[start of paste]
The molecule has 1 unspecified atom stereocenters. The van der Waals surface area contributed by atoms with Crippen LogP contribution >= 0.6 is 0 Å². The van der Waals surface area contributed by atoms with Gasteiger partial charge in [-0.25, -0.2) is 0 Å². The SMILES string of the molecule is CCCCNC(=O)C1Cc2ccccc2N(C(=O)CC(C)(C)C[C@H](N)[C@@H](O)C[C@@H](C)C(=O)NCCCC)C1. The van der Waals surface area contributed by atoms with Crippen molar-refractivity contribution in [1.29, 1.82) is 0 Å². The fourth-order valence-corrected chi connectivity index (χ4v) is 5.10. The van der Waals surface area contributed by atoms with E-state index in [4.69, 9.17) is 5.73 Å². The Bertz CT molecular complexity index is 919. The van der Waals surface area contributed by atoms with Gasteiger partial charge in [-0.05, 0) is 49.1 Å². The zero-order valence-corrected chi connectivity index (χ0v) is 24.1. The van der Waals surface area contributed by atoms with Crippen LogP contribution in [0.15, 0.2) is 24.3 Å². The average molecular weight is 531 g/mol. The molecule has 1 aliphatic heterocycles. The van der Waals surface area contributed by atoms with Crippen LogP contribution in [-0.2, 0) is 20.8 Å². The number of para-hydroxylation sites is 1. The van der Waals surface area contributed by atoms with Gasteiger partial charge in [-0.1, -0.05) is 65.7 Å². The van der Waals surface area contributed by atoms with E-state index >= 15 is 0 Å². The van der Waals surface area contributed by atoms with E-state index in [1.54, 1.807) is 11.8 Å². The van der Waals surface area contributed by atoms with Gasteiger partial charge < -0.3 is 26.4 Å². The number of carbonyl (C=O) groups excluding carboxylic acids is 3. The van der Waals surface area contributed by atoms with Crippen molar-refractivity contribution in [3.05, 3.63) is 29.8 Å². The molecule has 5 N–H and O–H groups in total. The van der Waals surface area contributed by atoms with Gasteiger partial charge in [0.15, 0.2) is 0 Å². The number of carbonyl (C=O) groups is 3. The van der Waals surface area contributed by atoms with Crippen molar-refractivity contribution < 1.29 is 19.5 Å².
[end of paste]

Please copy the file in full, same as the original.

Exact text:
The molecule has 1 unspecified atom stereocenters. The van der Waals surface area contributed by atoms with Crippen LogP contribution >= 0.6 is 0 Å². The van der Waals surface area contributed by atoms with Gasteiger partial charge in [-0.25, -0.2) is 0 Å². The SMILES string of the molecule is CCCCNC(=O)C1Cc2ccccc2N(C(=O)CC(C)(C)C[C@H](N)[C@@H](O)C[C@@H](C)C(=O)NCCCC)C1. The van der Waals surface area contributed by atoms with Crippen molar-refractivity contribution in [1.29, 1.82) is 0 Å². The fourth-order valence-corrected chi connectivity index (χ4v) is 5.10. The van der Waals surface area contributed by atoms with E-state index in [4.69, 9.17) is 5.73 Å². The Bertz CT molecular complexity index is 919. The van der Waals surface area contributed by atoms with Gasteiger partial charge in [-0.05, 0) is 49.1 Å². The zero-order valence-corrected chi connectivity index (χ0v) is 24.1. The van der Waals surface area contributed by atoms with Crippen LogP contribution in [0.15, 0.2) is 24.3 Å². The average molecular weight is 531 g/mol. The molecule has 1 aliphatic heterocycles. The van der Waals surface area contributed by atoms with Crippen LogP contribution in [-0.2, 0) is 20.8 Å². The number of para-hydroxylation sites is 1. The van der Waals surface area contributed by atoms with Gasteiger partial charge in [-0.1, -0.05) is 65.7 Å². The van der Waals surface area contributed by atoms with E-state index >= 15 is 0 Å². The van der Waals surface area contributed by atoms with E-state index in [1.54, 1.807) is 11.8 Å². The van der Waals surface area contributed by atoms with Gasteiger partial charge < -0.3 is 26.4 Å². The number of carbonyl (C=O) groups excluding carboxylic acids is 3. The van der Waals surface area contributed by atoms with Crippen molar-refractivity contribution in [3.05, 3.63) is 29.8 Å². The molecule has 5 N–H and O–H groups in total. The van der Waals surface area contributed by atoms with Gasteiger partial charge in [0.15, 0.2) is 0 Å². The number of carbonyl (C=O) groups is 3. The van der Waals surface area contributed by atoms with Crippen molar-refractivity contribution < 1.29 is 19.5 Å².